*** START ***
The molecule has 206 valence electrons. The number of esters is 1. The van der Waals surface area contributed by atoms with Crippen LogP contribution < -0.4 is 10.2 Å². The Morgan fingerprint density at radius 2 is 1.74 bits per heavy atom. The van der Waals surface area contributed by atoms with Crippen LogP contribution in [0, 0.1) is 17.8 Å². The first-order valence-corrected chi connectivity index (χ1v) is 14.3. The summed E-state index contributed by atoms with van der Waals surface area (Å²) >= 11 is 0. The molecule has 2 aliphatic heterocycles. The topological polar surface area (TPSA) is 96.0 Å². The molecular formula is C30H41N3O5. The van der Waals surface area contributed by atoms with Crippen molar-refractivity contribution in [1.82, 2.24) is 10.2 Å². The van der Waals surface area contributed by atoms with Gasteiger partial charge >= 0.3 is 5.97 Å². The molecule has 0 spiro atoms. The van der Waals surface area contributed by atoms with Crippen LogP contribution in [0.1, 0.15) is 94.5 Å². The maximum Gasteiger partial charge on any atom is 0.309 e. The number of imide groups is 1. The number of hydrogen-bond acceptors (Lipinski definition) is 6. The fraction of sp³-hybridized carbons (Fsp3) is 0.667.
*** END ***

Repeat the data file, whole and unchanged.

The molecule has 206 valence electrons. The number of esters is 1. The van der Waals surface area contributed by atoms with Crippen LogP contribution < -0.4 is 10.2 Å². The Morgan fingerprint density at radius 2 is 1.74 bits per heavy atom. The van der Waals surface area contributed by atoms with Crippen LogP contribution in [0, 0.1) is 17.8 Å². The first-order valence-corrected chi connectivity index (χ1v) is 14.3. The summed E-state index contributed by atoms with van der Waals surface area (Å²) >= 11 is 0. The molecule has 2 aliphatic heterocycles. The topological polar surface area (TPSA) is 96.0 Å². The molecular formula is C30H41N3O5. The van der Waals surface area contributed by atoms with Crippen molar-refractivity contribution in [1.82, 2.24) is 10.2 Å². The van der Waals surface area contributed by atoms with Gasteiger partial charge >= 0.3 is 5.97 Å². The molecule has 0 spiro atoms. The van der Waals surface area contributed by atoms with Crippen LogP contribution in [0.1, 0.15) is 94.5 Å². The maximum Gasteiger partial charge on any atom is 0.309 e. The number of imide groups is 1. The number of hydrogen-bond acceptors (Lipinski definition) is 6. The fraction of sp³-hybridized carbons (Fsp3) is 0.667.